Restaurants have had to pass the fee on to the customer
Restaurants have had to pass the fee on to the customer

US no-tipping movement is causing restaurant job losses and pricier dishes

To manage costs, restaurants have had to hunt down savings where ever possible

Sarah Young@sarah_j_young
Thursday 15 December 2016 16:28
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It sounds like a simple change for a restaurant to make; scrapping tipping and boosting staff wages instead.

But after a surge in the number of US restaurants doing this 12 months ago, a year of upheaval ensued.The expense involved means eateries have been forced to take surprising new measures to balance the books.

To manage costs, restaurants have had to scale up food prices and hunt down savings where ever possible.

The owners of Huertas, a Spanish small plates restaurant in New York, abolished tipping last December, but as a result have had to pass the fee on to the customer.

Their octopus plate alone has risen to $21 from $16 but with the addition of an extra tentacle, Huertas hope to ease the sting.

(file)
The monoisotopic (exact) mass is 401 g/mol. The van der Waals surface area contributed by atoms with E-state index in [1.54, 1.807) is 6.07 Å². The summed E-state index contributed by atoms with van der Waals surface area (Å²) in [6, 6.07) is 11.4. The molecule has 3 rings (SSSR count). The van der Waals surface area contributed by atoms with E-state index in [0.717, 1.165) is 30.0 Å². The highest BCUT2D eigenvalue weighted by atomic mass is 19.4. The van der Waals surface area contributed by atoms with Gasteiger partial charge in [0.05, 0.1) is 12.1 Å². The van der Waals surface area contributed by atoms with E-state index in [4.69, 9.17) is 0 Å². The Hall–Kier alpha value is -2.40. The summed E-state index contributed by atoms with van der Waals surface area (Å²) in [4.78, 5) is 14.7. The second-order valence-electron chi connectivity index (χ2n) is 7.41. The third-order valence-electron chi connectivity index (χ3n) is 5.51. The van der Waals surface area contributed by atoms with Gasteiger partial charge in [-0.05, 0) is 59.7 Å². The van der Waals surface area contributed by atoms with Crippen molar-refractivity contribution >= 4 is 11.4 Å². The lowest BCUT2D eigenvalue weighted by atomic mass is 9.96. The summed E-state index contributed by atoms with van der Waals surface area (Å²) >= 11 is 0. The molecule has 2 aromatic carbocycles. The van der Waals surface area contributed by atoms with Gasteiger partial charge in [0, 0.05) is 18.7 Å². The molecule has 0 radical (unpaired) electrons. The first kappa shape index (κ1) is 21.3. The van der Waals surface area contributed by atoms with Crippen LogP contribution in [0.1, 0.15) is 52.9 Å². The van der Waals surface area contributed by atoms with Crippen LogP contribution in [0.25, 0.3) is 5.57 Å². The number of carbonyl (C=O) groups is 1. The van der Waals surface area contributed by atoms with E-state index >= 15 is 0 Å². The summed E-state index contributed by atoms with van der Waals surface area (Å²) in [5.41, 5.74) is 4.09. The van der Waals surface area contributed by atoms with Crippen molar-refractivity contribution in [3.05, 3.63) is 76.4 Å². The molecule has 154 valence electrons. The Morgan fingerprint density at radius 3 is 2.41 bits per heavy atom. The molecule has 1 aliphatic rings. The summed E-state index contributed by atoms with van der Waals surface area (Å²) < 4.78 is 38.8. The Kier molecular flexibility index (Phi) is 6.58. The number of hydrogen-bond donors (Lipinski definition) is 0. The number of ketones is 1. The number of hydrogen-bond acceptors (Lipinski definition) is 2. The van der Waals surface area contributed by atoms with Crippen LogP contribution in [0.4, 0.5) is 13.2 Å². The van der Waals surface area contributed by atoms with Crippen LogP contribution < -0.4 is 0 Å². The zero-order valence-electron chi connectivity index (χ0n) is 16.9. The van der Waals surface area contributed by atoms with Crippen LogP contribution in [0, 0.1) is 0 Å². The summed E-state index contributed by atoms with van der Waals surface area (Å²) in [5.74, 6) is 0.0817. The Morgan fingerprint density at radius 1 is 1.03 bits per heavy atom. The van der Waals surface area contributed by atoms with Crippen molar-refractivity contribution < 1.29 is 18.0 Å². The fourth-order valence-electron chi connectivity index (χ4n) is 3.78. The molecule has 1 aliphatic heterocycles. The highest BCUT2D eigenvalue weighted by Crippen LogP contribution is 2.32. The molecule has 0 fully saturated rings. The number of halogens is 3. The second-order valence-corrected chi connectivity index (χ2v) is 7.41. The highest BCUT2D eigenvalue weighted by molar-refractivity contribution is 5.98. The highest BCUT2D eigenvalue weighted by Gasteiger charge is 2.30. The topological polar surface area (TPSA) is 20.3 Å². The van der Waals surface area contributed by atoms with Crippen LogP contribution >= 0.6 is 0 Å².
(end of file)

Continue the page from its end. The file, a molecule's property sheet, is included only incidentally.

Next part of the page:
The ramifications don’t stop their though because while some dishes may be growing in size the kitchen staff are dwindling.

Where Huertas used to run with six cooks, it’s now making do with just four or five, but they say the extra work is pushing both chefs and servers to work harder and better than ever before.

For an industry that has for so long relied on tips to subsidise payroll, what might seem like a simple decision is causing quite a bit of chaos.

“This is more like opening a new restaurant,” Dino Lavorini, the director of operations at the Modern which ended tipping in November 2015, told the New York Times.

The reasoning behind the no-tipping movement is fully justified. The switch hopes to bring the nation’s roughly $800 billion restaurant business into the modern world, with more equality between those who work in kitchens, and those who work front of house.

In the US, servers compete ruthlessly for Saturday night shifts when tips run high, and in some instances, can reap up to three times the amount of an experienced line cook.

“There was regularly a 500 percent deficit between the back of the house and the front of the house,” said Abram Bissell, the executive chef of the Modern.

“Like every kitchen in New York, we were having trouble attracting and retaining talent at that pay grade.”

As a result, some restaurants that adopted the no-tipping policy have already revoked it but the owners of Huertas say they have no plans to revert, despite the many short-term complications.

“It took hundreds of years to build up the traditions of how things are done in restaurants,” he said. “We can’t expect to change all of that in one year,” Nate Adler said.

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